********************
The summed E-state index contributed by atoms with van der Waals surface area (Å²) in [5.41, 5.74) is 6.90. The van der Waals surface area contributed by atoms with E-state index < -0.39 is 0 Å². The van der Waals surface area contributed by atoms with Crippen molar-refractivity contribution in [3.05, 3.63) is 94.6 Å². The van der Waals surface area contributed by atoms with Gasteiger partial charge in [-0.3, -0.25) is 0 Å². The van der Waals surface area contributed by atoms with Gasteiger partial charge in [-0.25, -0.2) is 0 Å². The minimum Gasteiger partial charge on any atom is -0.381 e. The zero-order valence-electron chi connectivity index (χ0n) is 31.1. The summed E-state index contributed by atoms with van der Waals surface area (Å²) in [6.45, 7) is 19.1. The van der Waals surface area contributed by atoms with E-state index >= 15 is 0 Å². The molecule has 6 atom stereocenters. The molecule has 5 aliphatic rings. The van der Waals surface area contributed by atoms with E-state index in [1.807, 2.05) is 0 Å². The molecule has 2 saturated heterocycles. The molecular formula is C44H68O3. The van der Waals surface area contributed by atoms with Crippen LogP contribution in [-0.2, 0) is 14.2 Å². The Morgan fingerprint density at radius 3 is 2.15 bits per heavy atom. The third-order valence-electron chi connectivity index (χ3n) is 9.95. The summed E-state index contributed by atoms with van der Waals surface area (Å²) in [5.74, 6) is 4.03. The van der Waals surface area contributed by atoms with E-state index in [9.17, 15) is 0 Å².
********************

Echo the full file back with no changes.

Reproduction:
The summed E-state index contributed by atoms with van der Waals surface area (Å²) in [5.41, 5.74) is 6.90. The van der Waals surface area contributed by atoms with E-state index < -0.39 is 0 Å². The van der Waals surface area contributed by atoms with Crippen molar-refractivity contribution in [3.05, 3.63) is 94.6 Å². The van der Waals surface area contributed by atoms with Gasteiger partial charge in [-0.3, -0.25) is 0 Å². The van der Waals surface area contributed by atoms with Gasteiger partial charge in [-0.25, -0.2) is 0 Å². The minimum Gasteiger partial charge on any atom is -0.381 e. The zero-order valence-electron chi connectivity index (χ0n) is 31.1. The summed E-state index contributed by atoms with van der Waals surface area (Å²) in [6.45, 7) is 19.1. The van der Waals surface area contributed by atoms with E-state index >= 15 is 0 Å². The molecule has 6 atom stereocenters. The molecule has 5 aliphatic rings. The van der Waals surface area contributed by atoms with E-state index in [1.807, 2.05) is 0 Å². The molecule has 2 saturated heterocycles. The molecular formula is C44H68O3. The van der Waals surface area contributed by atoms with Crippen LogP contribution in [-0.2, 0) is 14.2 Å². The Morgan fingerprint density at radius 3 is 2.15 bits per heavy atom. The third-order valence-electron chi connectivity index (χ3n) is 9.95. The summed E-state index contributed by atoms with van der Waals surface area (Å²) in [5.74, 6) is 4.03. The van der Waals surface area contributed by atoms with E-state index in [9.17, 15) is 0 Å².